Does depicting homosexuality in a film amount to showing a social evil?
The question has come up before the Supreme Court which is to adjudicate on a Gujarat government decision refusing entertainment tax exemption to a movie portraying discrimination faced by a homosexual person.
Under the state’s law, such tax relief is granted to Gujarati language films made after April 1, 1997, “except those depicting evil customs, blind faith, sati, dowry and other social evils or those against national unity”.
The state government denied tax exemption to the 2013 film “Meghdhanushya – The Colour of Life” on the grounds that it came under the exception cited by law as it revolved around the “controversial” subject of homosexuality. It also pointed out before the top court that the Censor Board gave the film an adult certificate.
The Supreme Court in 2013 reinstated a colonial-era law banning gay sex in the country and left it to Parliament to make a legislative change, a decision that shocked human rights groups and prompted the United Nations to call it a “significant step backwards for India”.
The 1861 law, which imposes a 10-year sentence for “carnal intercourse against the order of nature with man, woman or animal,” was ruled unconstitutional by the Delhi high court in 2009, but conservative groups challenged this order with some calling homosexuality a disease curable through reparative therapy.
Meghdhanushya is considered to be the first movie to positively represent the gay community on Gujarati silver screen and was also picked as India’s entry to the Oscars. The film focuses on a young boy who finds himself attracted to people of his own sex. It portrays the situations they face and conditions they live in.
On a petition filed by the film’s director Kiran Kumar Rameshbhai Devmani, the Gujarat high court had on February 28, 2014 directed the state government to grant the necessary tax exemption to the film.
The state government immediately challenged the order in the Supreme Court and obtained a stay. An SC bench headed by Justice AR Dave agreed to examine the issue and hear the parties in detail.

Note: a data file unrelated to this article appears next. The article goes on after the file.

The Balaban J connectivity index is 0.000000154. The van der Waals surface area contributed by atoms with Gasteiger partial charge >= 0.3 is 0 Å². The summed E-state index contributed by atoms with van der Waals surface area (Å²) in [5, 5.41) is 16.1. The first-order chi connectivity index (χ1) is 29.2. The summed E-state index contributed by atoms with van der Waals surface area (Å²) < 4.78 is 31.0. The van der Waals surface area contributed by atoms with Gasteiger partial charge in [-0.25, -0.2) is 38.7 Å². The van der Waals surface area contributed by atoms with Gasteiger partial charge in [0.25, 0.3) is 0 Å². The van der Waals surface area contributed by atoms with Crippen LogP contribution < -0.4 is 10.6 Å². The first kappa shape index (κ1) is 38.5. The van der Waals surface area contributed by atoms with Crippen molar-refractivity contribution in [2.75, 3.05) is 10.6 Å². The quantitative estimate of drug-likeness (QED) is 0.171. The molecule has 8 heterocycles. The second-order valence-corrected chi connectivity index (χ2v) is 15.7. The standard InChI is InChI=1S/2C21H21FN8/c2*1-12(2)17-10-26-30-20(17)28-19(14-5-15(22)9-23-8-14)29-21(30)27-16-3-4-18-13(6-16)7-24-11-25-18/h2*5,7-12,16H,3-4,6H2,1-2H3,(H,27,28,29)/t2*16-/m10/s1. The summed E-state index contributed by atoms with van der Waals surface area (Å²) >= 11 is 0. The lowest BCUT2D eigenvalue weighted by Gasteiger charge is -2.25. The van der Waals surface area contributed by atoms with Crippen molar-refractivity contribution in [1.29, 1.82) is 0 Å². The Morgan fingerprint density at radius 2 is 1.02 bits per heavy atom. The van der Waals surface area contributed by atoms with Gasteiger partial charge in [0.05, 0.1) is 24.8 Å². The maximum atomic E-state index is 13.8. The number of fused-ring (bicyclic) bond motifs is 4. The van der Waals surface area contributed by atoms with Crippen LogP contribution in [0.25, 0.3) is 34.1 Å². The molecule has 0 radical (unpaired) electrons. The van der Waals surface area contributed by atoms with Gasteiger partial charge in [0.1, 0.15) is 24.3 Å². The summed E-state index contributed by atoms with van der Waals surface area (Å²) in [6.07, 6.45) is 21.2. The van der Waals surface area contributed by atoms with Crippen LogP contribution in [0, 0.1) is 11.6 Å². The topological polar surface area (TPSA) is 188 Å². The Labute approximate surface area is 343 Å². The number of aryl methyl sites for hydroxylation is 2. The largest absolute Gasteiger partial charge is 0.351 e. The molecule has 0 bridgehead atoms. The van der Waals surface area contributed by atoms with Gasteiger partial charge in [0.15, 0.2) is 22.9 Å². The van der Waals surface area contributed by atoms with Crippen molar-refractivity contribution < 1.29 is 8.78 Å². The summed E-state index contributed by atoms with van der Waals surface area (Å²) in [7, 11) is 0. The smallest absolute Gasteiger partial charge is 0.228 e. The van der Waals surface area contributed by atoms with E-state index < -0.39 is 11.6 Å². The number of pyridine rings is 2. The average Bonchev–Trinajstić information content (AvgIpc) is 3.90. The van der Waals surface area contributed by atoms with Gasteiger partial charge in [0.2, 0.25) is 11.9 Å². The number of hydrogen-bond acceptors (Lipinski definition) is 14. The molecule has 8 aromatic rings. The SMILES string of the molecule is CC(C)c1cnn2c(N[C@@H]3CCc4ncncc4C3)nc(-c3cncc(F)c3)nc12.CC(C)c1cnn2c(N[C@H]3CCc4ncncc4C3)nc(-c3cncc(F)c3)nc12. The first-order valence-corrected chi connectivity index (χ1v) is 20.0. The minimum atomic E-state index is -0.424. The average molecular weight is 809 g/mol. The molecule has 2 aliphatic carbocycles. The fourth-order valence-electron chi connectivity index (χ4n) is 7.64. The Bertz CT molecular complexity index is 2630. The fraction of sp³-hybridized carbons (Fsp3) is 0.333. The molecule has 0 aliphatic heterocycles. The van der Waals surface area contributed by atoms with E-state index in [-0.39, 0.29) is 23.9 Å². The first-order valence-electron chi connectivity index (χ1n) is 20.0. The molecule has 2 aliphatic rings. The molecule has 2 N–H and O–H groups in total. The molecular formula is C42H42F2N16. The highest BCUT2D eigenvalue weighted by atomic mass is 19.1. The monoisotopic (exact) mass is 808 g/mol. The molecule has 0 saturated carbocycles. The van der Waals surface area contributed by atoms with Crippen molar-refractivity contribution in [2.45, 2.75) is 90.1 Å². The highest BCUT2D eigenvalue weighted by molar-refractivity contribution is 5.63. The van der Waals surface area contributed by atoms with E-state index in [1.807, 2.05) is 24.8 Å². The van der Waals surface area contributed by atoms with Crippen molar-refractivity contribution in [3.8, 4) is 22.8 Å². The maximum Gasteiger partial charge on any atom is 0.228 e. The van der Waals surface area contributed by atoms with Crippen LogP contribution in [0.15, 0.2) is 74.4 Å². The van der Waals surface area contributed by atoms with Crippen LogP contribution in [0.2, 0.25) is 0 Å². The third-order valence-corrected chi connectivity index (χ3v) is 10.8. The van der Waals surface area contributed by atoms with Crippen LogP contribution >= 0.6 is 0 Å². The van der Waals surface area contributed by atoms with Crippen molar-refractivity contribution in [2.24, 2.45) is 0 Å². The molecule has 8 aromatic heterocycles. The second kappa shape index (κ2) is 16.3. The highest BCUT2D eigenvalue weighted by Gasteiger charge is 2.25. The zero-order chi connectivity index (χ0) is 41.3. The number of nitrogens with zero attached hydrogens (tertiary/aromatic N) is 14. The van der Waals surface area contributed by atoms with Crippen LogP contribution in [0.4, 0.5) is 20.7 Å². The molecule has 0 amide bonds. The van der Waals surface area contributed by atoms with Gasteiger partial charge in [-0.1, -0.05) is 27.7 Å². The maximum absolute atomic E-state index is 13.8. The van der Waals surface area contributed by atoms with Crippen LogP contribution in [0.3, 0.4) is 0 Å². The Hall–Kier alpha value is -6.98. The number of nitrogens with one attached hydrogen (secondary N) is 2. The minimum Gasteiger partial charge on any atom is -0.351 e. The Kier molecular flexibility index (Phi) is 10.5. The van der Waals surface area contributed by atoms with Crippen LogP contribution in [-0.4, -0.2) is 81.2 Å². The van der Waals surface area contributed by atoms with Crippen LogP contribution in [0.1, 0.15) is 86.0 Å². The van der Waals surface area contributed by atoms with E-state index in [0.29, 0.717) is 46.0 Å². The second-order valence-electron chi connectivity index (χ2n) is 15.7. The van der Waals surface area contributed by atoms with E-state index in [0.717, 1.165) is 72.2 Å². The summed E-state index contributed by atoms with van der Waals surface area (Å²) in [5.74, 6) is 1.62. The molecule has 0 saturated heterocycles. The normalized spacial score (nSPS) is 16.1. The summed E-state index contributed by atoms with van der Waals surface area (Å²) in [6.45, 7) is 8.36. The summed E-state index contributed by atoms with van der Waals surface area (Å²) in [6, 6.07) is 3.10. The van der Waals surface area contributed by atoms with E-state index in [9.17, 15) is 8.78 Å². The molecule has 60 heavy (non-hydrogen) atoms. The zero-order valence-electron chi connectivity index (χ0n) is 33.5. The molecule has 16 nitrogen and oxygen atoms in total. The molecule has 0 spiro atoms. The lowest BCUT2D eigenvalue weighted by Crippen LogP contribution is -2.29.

In its appeal before the top court, the state said the film revolved around the “controversial” subject of homosexuality and had been granted an adult certificate by the Censor Board. It sought to justify the denial of entertainment tax exemption to the film, saying its theme came under the exception category.
Homosexuality acceptable to 43% of India's youth
Devmani had petitioned the HC after the Gujarat’s commissioner of entertainment tax twice declined him exemption.
First, he was asked to delete dialogues and words such as homosexual or gay as also the English sub-titles. On his refusal, the commissioner rejected his submission on May 18, 2013. The second time, he was told the film’s storyline was unacceptable, “not only in Gujarat but the entire country and the world over.”
Kumar contended that his film reflected the sufferings of a gay person because of ridicule by the society.
The HC allowed his plea saying the denial seriously “restricted the petitioner’s right to freedom of expression.” It said: “The issue perhaps embarrasses some members of the society and is talked in hushed whispers. That however would not mean that it falls in the categories mentioned in the exemption category.”